Grim portrait of `cleansing' emerges from NATO sources

High-tech spy aircraft, refugee accounts reveal increasingly horrific tale

War In Yugosalvia

April 05, 1999|By COX NEWS SERVICE

ROZAJE, Montenegro -- Using contacts inside Serbia as well as images from spy planes, satellites and unmanned drones equipped with high-altitude cameras, infrared sensors and battlefield-monitoring radar, NATO has mapped out the locales and proportions of a bloodcurdling campaign of destruction and terror.

Further information is provided by terrorized refugees, whose stories are examined and cross-checked through extensive interviews by human rights experts.

Taken together, officials say, the grim oral histories and the high-tech eyes in the sky have documented the ruthless and systematic campaign that heavily armed Serb forces backed with tanks, artillery and, in some cases, combat helicopters have used to drive perhaps a third of all the ethnic Albanians from Kosovo.

In the past week alone, U.S. and British military officials have described:

A coordinated artillery attack, involving at least three different battle groups, on thousands of refugees pinned down in the Pagarusa Valley near the Albanian border.

Shelling in dozens of other places, including Pec and nearby Srbrica.

The abduction of a human rights lawyer in Pristina, who was beaten in front of his family, then hauled off and shot, along with his son.

The torching of scores of communities that have first been purged of ethnic Albanians.

To that record, journalists and human rights experts have been told of other incidents:

In a village outside Rajovac, Serb police backed with tanks lined up some 70 men along a river bank and executed them March 25, just as the mass expulsions were beginning, eyewitnesses told one reporter. "Five of my sons have been killed," Salim Popaj, 68, said as he reached the border town of Kukes, Albania. "I have seen it with my own eyes."

In the town of Velika Krusa, near Kosovo's southern border with Albania, about 40 men were gunned down in a mass execution March 26, according to a farmer from the village. He hid for days from the Serbs before making his way out of Kosovo with a videotape showing bodies strewn about the village.

The tape, shown Saturday by some Western television networks, appears to corroborate interviews with six other refugees who recounted the same massacre to investigators with the New York advocacy group, Human Rights Watch.

In the village of Goden, Serbs lined up about 20 men, many of them school teachers, and forced them to kneel alongside a burning building March 25, according to refugee reports.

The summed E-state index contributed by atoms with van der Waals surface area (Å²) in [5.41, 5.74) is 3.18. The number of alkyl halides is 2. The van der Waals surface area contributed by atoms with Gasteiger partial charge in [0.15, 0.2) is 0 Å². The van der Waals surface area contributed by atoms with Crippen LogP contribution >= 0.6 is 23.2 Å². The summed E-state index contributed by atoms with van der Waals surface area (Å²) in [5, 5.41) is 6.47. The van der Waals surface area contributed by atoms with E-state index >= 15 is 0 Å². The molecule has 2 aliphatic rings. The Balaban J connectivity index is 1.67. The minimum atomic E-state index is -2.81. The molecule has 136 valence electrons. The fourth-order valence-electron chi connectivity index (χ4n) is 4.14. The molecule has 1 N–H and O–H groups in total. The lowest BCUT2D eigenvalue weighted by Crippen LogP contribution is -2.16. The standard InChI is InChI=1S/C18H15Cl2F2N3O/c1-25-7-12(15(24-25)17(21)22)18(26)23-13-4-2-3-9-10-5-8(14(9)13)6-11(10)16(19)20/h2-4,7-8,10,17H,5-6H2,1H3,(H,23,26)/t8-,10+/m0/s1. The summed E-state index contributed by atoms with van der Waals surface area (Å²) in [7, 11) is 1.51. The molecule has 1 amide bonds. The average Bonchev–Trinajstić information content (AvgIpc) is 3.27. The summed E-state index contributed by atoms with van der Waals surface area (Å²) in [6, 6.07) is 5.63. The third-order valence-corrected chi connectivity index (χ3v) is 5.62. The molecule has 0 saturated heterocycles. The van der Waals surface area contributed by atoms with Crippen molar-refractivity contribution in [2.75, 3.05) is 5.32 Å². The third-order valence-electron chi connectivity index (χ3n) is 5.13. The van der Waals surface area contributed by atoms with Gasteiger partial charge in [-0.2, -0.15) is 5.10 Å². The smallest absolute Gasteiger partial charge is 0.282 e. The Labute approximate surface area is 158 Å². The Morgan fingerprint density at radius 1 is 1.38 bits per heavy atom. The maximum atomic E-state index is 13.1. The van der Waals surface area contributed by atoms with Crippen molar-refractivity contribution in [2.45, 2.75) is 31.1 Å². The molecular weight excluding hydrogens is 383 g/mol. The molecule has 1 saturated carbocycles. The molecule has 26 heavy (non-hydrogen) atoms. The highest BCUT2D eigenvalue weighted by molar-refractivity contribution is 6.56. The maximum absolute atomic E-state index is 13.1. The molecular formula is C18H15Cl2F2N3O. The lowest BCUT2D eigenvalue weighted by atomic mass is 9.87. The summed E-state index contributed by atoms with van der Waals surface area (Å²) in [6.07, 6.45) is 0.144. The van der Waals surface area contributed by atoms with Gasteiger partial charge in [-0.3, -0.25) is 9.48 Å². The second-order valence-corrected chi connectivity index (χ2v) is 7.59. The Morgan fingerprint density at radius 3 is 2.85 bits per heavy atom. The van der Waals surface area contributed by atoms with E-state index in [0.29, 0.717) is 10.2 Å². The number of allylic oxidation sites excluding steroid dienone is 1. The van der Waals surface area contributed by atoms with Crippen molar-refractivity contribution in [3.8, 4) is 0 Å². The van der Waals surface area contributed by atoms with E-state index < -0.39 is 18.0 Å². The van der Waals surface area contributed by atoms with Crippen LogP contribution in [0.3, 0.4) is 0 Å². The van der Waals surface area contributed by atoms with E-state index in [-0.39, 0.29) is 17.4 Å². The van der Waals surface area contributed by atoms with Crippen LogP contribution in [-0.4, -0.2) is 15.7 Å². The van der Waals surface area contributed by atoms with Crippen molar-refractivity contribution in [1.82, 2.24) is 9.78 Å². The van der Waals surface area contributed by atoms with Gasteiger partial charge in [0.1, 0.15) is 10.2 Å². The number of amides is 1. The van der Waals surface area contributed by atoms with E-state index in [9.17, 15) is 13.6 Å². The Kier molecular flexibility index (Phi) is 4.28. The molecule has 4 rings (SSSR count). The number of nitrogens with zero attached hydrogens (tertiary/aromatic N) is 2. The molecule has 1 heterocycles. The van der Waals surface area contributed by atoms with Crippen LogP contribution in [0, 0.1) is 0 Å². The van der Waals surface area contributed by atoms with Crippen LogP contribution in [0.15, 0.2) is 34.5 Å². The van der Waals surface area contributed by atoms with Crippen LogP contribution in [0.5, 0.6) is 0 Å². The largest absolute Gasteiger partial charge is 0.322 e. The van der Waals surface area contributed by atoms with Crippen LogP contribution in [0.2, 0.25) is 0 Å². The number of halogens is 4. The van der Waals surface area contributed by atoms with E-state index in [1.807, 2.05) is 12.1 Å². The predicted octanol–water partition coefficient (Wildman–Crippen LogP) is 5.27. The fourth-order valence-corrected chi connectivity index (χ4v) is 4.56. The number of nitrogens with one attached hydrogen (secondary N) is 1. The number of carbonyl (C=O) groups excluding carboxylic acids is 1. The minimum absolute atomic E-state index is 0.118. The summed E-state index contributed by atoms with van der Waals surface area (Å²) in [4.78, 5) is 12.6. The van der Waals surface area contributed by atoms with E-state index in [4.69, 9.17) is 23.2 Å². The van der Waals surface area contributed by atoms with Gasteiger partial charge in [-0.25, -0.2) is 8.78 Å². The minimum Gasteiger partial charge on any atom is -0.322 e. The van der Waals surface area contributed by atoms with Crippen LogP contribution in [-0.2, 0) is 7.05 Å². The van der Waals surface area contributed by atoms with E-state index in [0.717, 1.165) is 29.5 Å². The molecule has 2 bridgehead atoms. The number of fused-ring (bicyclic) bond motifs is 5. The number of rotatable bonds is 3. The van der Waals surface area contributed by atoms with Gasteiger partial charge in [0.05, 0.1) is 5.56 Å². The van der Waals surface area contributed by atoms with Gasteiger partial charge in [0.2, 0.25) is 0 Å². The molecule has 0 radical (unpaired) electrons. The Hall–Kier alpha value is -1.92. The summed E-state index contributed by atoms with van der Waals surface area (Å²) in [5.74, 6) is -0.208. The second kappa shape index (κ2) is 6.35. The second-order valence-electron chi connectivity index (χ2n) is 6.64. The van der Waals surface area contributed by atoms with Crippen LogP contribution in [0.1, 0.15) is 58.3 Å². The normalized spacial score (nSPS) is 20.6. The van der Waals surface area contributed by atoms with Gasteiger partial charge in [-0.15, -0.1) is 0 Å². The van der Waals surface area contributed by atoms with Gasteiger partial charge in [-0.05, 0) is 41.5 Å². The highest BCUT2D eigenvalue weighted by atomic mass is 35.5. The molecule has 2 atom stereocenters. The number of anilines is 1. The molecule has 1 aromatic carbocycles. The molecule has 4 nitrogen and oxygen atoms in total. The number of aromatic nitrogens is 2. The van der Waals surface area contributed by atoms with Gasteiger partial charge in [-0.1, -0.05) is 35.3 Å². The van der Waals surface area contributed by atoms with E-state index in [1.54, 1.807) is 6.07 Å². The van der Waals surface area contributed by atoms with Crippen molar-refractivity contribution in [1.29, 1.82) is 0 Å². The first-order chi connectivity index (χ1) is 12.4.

"We don't know if they are alive or dead or massacred," said Rokmane Feraj, 33. "My husband was so scared. He was so pale," she said, recalling the last time she saw him, kneeling before a gang of armed Serbs.

Perhaps the most compelling testimony is in the daily waves of refugees pouring over Kosovo's borders in the most rapid exodus in Europe since World War II.

"We see families with very little luggage, ladies in slippers, children with no shoes or socks," evidence of panicked departures, NATO spokesman Jamie Shea said.

The campaign of Serb repression has been so chilling that NATO estimated over the weekend that Kosovo, a province roughly the size of Connecticut, might be emptied of its entire Albanian community -- 90 percent of its population of 2.2 million -- in as few as 10 more days.

"Those of us who've grown up in liberal democracies have a hard time truly appreciating what's happening right now in Kosovo," said NATO commander Wesley Clark.

"It's a grim combination of terror and ethnic cleansing on a vast scale. It's being perpetrated largely against defenseless civilians by the last vestige of a hard-core communist dictatorship in Europe," the U.S. Army general told reporters. "Man does not do this to his fellow man."

Clark is not speaking from speculation.

His briefings include extensive aerial photographs, infrared snapshots and other types of imagery. They are taken by military satellites, high-altitude U-2 spy planes, low-flying Predator unmanned aircraft, and other types of reconnaissance planes that keep watch over Kosovo around the clock.

These sources don't catch every act of thuggery, and much of NATO's spy power has been limited by heavy clouds. What Clark has seen of Serb movements and operations, however, has convinced him that much of what the refugees report is true.

The known activities in Kosovo track disturbingly close to the Serb tactics during 3.5 years of fighting in Bosnia, where more than 200,000 civilians were killed.

In the remote town of Srebrenica, some 8,000 people, the vast majority of them civilians, were slaughtered.

Kurt Bassuener, of the Balkan Action Council, a Washington advocacy group that closely monitors conditions in the region, fears similar massacres are unfolding inside Kosovo.

"I think we're going to see mass graves and ethnic cleansing on a scale that makes Srebrinica look rather minor," he said. "I fear the worst."

Pub Date: 4/05/99

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